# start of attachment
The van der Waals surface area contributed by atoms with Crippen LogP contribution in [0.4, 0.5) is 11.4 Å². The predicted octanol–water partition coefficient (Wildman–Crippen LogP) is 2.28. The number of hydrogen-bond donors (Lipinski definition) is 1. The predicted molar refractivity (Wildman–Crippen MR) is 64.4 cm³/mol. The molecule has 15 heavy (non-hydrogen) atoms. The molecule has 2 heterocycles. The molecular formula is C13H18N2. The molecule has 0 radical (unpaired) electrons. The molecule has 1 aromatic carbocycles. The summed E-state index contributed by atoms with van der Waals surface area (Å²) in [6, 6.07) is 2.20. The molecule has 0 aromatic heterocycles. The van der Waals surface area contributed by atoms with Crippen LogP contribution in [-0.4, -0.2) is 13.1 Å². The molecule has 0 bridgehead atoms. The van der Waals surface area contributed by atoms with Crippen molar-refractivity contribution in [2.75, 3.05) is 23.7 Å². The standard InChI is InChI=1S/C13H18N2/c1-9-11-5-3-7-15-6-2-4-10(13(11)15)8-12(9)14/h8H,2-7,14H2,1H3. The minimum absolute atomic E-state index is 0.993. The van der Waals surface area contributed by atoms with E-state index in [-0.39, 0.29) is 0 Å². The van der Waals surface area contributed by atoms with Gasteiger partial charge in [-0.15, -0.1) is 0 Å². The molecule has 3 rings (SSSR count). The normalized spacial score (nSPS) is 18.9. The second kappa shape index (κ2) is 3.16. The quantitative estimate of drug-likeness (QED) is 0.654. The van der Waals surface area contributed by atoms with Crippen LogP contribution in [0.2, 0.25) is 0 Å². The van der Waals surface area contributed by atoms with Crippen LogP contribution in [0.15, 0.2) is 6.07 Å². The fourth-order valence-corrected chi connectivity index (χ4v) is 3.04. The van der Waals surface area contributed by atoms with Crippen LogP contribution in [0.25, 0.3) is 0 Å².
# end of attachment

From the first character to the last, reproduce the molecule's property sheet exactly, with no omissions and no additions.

The van der Waals surface area contributed by atoms with Crippen LogP contribution in [0.4, 0.5) is 11.4 Å². The predicted octanol–water partition coefficient (Wildman–Crippen LogP) is 2.28. The number of hydrogen-bond donors (Lipinski definition) is 1. The predicted molar refractivity (Wildman–Crippen MR) is 64.4 cm³/mol. The molecule has 15 heavy (non-hydrogen) atoms. The molecule has 2 heterocycles. The molecular formula is C13H18N2. The molecule has 0 radical (unpaired) electrons. The molecule has 1 aromatic carbocycles. The summed E-state index contributed by atoms with van der Waals surface area (Å²) in [6, 6.07) is 2.20. The molecule has 0 aromatic heterocycles. The van der Waals surface area contributed by atoms with Crippen LogP contribution in [-0.4, -0.2) is 13.1 Å². The molecule has 0 bridgehead atoms. The van der Waals surface area contributed by atoms with Crippen molar-refractivity contribution in [2.75, 3.05) is 23.7 Å². The standard InChI is InChI=1S/C13H18N2/c1-9-11-5-3-7-15-6-2-4-10(13(11)15)8-12(9)14/h8H,2-7,14H2,1H3. The minimum absolute atomic E-state index is 0.993. The van der Waals surface area contributed by atoms with E-state index in [-0.39, 0.29) is 0 Å². The van der Waals surface area contributed by atoms with Gasteiger partial charge in [-0.15, -0.1) is 0 Å². The molecule has 3 rings (SSSR count). The normalized spacial score (nSPS) is 18.9. The second kappa shape index (κ2) is 3.16. The quantitative estimate of drug-likeness (QED) is 0.654. The van der Waals surface area contributed by atoms with Crippen LogP contribution in [0.2, 0.25) is 0 Å². The van der Waals surface area contributed by atoms with Crippen LogP contribution in [0.15, 0.2) is 6.07 Å². The fourth-order valence-corrected chi connectivity index (χ4v) is 3.04. The van der Waals surface area contributed by atoms with Crippen LogP contribution in [0.25, 0.3) is 0 Å².